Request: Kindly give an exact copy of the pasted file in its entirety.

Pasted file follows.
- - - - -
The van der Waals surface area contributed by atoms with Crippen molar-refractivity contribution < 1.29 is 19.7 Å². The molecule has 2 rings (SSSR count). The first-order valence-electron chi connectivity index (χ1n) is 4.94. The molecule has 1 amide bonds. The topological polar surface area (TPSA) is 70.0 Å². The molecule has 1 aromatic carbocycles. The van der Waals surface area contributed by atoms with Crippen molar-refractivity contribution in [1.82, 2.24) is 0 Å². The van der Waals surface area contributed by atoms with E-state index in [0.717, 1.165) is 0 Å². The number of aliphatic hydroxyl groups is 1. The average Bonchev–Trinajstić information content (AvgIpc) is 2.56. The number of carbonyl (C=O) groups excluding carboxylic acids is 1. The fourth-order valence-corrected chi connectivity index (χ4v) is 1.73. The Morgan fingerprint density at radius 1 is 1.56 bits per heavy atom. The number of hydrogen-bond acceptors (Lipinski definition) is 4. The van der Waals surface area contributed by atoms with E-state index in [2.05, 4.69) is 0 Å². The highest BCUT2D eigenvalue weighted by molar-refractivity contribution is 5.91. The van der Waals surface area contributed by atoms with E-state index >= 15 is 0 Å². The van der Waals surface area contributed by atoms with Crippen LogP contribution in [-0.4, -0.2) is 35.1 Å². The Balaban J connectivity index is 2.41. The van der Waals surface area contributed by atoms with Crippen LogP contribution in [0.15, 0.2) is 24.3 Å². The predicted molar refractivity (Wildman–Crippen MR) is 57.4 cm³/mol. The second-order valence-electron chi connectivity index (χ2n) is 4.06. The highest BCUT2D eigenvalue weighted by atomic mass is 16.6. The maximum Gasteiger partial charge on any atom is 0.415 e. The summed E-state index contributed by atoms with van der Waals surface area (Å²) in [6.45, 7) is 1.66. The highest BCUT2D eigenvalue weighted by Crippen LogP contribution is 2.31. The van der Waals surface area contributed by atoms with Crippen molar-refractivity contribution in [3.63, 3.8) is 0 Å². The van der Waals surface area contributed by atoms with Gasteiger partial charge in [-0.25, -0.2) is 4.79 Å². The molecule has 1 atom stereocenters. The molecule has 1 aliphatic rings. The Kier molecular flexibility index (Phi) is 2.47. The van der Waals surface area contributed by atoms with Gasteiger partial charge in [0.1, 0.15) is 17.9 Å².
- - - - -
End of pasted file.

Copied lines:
The van der Waals surface area contributed by atoms with Crippen molar-refractivity contribution < 1.29 is 19.7 Å². The molecule has 2 rings (SSSR count). The first-order valence-electron chi connectivity index (χ1n) is 4.94. The molecule has 1 amide bonds. The topological polar surface area (TPSA) is 70.0 Å². The molecule has 1 aromatic carbocycles. The van der Waals surface area contributed by atoms with Crippen molar-refractivity contribution in [1.82, 2.24) is 0 Å². The van der Waals surface area contributed by atoms with E-state index in [0.717, 1.165) is 0 Å². The number of aliphatic hydroxyl groups is 1. The average Bonchev–Trinajstić information content (AvgIpc) is 2.56. The number of carbonyl (C=O) groups excluding carboxylic acids is 1. The fourth-order valence-corrected chi connectivity index (χ4v) is 1.73. The Morgan fingerprint density at radius 1 is 1.56 bits per heavy atom. The number of hydrogen-bond acceptors (Lipinski definition) is 4. The van der Waals surface area contributed by atoms with E-state index in [2.05, 4.69) is 0 Å². The highest BCUT2D eigenvalue weighted by molar-refractivity contribution is 5.91. The van der Waals surface area contributed by atoms with E-state index >= 15 is 0 Å². The van der Waals surface area contributed by atoms with Crippen LogP contribution in [-0.4, -0.2) is 35.1 Å². The Balaban J connectivity index is 2.41. The van der Waals surface area contributed by atoms with Crippen LogP contribution in [0.15, 0.2) is 24.3 Å². The predicted molar refractivity (Wildman–Crippen MR) is 57.4 cm³/mol. The second-order valence-electron chi connectivity index (χ2n) is 4.06. The highest BCUT2D eigenvalue weighted by atomic mass is 16.6. The maximum Gasteiger partial charge on any atom is 0.415 e. The summed E-state index contributed by atoms with van der Waals surface area (Å²) in [6.45, 7) is 1.66. The highest BCUT2D eigenvalue weighted by Crippen LogP contribution is 2.31. The van der Waals surface area contributed by atoms with Crippen molar-refractivity contribution in [3.63, 3.8) is 0 Å². The van der Waals surface area contributed by atoms with Gasteiger partial charge in [-0.25, -0.2) is 4.79 Å². The molecule has 1 atom stereocenters. The molecule has 1 aliphatic rings. The Kier molecular flexibility index (Phi) is 2.47. The van der Waals surface area contributed by atoms with Gasteiger partial charge in [0.1, 0.15) is 17.9 Å².